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Topics in Chronicling America - Czar Nicholas II of Russia

Nicholas II, crowned in 1894, was the last Russian emperor. Characterized by some as shy, weak, vacillating, and indecisive, he was nevertheless a stubborn supporter of the right of the sovereign under growing pressure for reform. Discontent at home, plus losses of territory and massive casualties in two wars, precipitated the February Revolution on March 12, 1917. Nicholas II abdicated on March 15, 1917. In April 1918, the Bolshevik government moved him and the Imperial family to Vekaterinburg in the Urals, where they were executed on July 17, 1918, as anti-Bolshevik forces approached the city. Read more about it!

The information and sample article links below provide access to a sampling of articles from historic newspapers that can be found in the Chronicling America: American Historic Newspapers digital collection ( Use the Suggested Search Terms and Dates to explore this topic further in Chronicling America.

Picture of Czar Nicholas II of Russia

Jump to: Sample Articles

Important Dates:

  • November 1, 1894: Czar Alexander III dies; his son, Nicholas II, becomes the emperor
  • May 26, 1896: The coronation of Nicholas II
  • Early 1904: Conflicting evaluations of Nicholas II as emperor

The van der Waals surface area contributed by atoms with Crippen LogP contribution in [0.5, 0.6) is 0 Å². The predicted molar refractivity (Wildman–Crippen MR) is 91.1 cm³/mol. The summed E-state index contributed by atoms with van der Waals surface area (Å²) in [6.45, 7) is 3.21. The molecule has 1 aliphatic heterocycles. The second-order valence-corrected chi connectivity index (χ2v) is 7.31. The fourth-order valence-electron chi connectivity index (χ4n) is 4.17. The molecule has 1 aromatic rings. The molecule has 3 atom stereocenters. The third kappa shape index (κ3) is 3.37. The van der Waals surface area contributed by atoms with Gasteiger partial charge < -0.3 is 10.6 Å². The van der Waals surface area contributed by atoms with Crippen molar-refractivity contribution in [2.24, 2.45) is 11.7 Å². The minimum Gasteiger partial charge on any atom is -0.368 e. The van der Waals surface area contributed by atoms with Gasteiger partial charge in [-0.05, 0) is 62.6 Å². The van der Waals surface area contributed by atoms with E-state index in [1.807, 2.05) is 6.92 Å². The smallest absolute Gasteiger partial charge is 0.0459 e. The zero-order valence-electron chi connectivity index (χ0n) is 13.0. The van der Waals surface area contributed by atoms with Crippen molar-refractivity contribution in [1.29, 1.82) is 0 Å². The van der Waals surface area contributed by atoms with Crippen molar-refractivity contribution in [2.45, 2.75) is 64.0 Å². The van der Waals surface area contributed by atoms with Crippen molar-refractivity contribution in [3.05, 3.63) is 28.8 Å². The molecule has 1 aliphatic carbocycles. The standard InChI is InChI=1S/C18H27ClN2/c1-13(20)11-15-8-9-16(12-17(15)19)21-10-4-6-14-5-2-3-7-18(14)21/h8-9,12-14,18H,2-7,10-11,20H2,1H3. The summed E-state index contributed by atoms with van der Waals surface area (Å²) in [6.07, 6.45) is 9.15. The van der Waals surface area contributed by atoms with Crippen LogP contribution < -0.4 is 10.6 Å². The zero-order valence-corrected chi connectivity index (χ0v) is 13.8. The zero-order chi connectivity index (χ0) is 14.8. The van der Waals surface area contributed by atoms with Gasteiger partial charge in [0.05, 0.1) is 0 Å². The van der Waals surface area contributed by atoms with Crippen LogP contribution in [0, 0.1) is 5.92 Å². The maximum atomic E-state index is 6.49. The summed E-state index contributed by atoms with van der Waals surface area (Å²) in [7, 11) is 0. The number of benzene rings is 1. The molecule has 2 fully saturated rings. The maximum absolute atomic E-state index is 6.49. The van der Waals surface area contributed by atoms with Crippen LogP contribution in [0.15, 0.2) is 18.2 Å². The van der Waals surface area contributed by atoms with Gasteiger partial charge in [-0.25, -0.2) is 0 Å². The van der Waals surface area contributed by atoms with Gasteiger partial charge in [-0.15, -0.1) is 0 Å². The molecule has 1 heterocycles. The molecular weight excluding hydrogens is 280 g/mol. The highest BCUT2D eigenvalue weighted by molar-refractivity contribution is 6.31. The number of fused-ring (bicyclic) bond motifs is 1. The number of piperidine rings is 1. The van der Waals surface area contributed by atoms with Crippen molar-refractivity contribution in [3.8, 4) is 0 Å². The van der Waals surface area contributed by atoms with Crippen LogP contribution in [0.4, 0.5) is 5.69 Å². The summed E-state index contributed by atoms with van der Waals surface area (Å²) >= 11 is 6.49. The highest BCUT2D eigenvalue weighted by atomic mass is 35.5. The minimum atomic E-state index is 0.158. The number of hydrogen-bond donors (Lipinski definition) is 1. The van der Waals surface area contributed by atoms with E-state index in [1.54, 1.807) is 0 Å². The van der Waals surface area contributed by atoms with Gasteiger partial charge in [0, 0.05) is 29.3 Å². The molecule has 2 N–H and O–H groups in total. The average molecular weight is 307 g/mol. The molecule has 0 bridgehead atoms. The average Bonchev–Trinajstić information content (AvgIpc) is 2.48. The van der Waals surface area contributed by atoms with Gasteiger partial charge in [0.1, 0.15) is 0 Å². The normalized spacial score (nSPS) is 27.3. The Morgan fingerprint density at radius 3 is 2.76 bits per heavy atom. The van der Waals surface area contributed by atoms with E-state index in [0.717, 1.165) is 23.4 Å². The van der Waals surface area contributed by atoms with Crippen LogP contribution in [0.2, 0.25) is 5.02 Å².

• January 23, 1905: Bloody Sunday; the Russian people lose faith in their Czar
  • 1905: Revolution of 1905; Hunger strikes and riots; Czar Nicholas forced to create a constitution and the Duma
  • October 1, 1911: A glance at the Czar’s home life
  • July 7, 1912: Nicholas II’s road to becoming Russia’s emperor
  • March 15, 1917: Nicholas II forced to abdicate throne
  • July 17, 1918: Nicholas II, his wife and his children slaughtered but the Bolshevik government
  • November 28, 1920: Secrets of Nicholas II’s murder revealed in official reports
  • April 3, 1921: An analysis of Russia’s collapse
  • November 6, 1921: More details divulged about the Czar’s death

Suggested Search Strategies:

  • [Try the following terms in combination, proximity, or as phrases using Search Pages in Chronicling America.] Tsar Nicholas II (also tzar, csar, and czar) Nicholas Romanoff, Bloody Sunday, February Revolution and Duma.
  • It is important to use a specific date range if looking for articles for a particular event in order to narrow your results.

Sample Articles from Chronicling America:

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  April 14, 2015
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